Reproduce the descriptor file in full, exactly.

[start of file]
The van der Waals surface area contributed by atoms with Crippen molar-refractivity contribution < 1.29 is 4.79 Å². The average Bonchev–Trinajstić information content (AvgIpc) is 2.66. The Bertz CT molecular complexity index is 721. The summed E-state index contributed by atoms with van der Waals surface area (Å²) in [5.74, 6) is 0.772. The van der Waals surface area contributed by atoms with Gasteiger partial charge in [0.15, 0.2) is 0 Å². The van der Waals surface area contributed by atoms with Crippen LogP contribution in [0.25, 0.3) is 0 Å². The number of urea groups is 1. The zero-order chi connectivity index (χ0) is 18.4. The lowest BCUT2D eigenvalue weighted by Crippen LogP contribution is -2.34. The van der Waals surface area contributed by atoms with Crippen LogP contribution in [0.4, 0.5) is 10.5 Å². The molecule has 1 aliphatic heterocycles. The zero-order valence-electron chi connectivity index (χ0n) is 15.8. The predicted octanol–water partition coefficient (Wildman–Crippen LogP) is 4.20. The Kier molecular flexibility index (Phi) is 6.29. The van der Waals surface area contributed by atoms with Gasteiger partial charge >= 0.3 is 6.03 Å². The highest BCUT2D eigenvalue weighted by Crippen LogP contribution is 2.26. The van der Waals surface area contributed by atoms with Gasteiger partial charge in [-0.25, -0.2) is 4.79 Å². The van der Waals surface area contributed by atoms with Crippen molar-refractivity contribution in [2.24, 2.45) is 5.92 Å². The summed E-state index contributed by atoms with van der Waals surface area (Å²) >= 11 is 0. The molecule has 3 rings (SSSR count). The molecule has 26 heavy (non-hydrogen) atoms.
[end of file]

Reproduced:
The van der Waals surface area contributed by atoms with Crippen molar-refractivity contribution < 1.29 is 4.79 Å². The average Bonchev–Trinajstić information content (AvgIpc) is 2.66. The Bertz CT molecular complexity index is 721. The summed E-state index contributed by atoms with van der Waals surface area (Å²) in [5.74, 6) is 0.772. The van der Waals surface area contributed by atoms with Gasteiger partial charge in [0.15, 0.2) is 0 Å². The van der Waals surface area contributed by atoms with Crippen LogP contribution in [0.25, 0.3) is 0 Å². The number of urea groups is 1. The zero-order chi connectivity index (χ0) is 18.4. The lowest BCUT2D eigenvalue weighted by Crippen LogP contribution is -2.34. The van der Waals surface area contributed by atoms with Crippen LogP contribution in [0.4, 0.5) is 10.5 Å². The molecule has 1 aliphatic heterocycles. The zero-order valence-electron chi connectivity index (χ0n) is 15.8. The predicted octanol–water partition coefficient (Wildman–Crippen LogP) is 4.20. The Kier molecular flexibility index (Phi) is 6.29. The van der Waals surface area contributed by atoms with Gasteiger partial charge >= 0.3 is 6.03 Å². The highest BCUT2D eigenvalue weighted by Crippen LogP contribution is 2.26. The van der Waals surface area contributed by atoms with Gasteiger partial charge in [-0.25, -0.2) is 4.79 Å². The van der Waals surface area contributed by atoms with Crippen molar-refractivity contribution in [2.24, 2.45) is 5.92 Å². The summed E-state index contributed by atoms with van der Waals surface area (Å²) >= 11 is 0. The molecule has 3 rings (SSSR count). The molecule has 26 heavy (non-hydrogen) atoms.